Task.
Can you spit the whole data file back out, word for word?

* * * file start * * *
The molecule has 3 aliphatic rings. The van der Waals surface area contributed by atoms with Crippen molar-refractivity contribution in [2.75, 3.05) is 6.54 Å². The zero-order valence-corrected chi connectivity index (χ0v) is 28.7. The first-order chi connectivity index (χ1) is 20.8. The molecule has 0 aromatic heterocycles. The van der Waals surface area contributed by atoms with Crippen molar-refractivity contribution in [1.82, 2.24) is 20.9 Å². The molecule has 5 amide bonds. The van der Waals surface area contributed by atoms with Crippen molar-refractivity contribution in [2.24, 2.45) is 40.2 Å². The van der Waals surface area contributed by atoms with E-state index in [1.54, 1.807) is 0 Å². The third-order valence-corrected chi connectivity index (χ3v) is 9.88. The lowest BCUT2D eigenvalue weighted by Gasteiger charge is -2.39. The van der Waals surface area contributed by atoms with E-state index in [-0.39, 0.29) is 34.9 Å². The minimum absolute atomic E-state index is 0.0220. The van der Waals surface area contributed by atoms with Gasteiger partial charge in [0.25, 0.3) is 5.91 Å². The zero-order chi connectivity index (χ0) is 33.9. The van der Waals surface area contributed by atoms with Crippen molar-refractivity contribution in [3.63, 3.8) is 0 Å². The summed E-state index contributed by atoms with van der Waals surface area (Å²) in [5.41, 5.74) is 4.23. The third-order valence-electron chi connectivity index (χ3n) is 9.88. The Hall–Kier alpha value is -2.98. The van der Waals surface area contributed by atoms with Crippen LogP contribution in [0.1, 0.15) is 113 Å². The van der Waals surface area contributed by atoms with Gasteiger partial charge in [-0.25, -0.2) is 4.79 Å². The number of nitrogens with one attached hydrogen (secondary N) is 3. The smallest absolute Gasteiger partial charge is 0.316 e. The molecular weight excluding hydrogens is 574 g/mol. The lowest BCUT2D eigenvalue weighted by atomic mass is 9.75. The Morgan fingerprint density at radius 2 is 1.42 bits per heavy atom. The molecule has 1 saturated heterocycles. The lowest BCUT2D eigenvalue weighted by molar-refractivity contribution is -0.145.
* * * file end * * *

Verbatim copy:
The molecule has 3 aliphatic rings. The van der Waals surface area contributed by atoms with Crippen molar-refractivity contribution in [2.75, 3.05) is 6.54 Å². The zero-order valence-corrected chi connectivity index (χ0v) is 28.7. The first-order chi connectivity index (χ1) is 20.8. The molecule has 0 aromatic heterocycles. The van der Waals surface area contributed by atoms with Crippen molar-refractivity contribution in [1.82, 2.24) is 20.9 Å². The molecule has 5 amide bonds. The van der Waals surface area contributed by atoms with Crippen molar-refractivity contribution in [2.24, 2.45) is 40.2 Å². The van der Waals surface area contributed by atoms with E-state index in [1.54, 1.807) is 0 Å². The third-order valence-corrected chi connectivity index (χ3v) is 9.88. The lowest BCUT2D eigenvalue weighted by Gasteiger charge is -2.39. The van der Waals surface area contributed by atoms with E-state index in [-0.39, 0.29) is 34.9 Å². The minimum absolute atomic E-state index is 0.0220. The van der Waals surface area contributed by atoms with Gasteiger partial charge in [0.25, 0.3) is 5.91 Å². The zero-order chi connectivity index (χ0) is 33.9. The van der Waals surface area contributed by atoms with Crippen molar-refractivity contribution in [3.63, 3.8) is 0 Å². The summed E-state index contributed by atoms with van der Waals surface area (Å²) in [5.41, 5.74) is 4.23. The third-order valence-electron chi connectivity index (χ3n) is 9.88. The Hall–Kier alpha value is -2.98. The van der Waals surface area contributed by atoms with Crippen LogP contribution in [0.1, 0.15) is 113 Å². The van der Waals surface area contributed by atoms with Gasteiger partial charge in [-0.25, -0.2) is 4.79 Å². The number of nitrogens with one attached hydrogen (secondary N) is 3. The smallest absolute Gasteiger partial charge is 0.316 e. The molecular weight excluding hydrogens is 574 g/mol. The lowest BCUT2D eigenvalue weighted by atomic mass is 9.75. The Morgan fingerprint density at radius 2 is 1.42 bits per heavy atom. The molecule has 1 saturated heterocycles. The lowest BCUT2D eigenvalue weighted by molar-refractivity contribution is -0.145.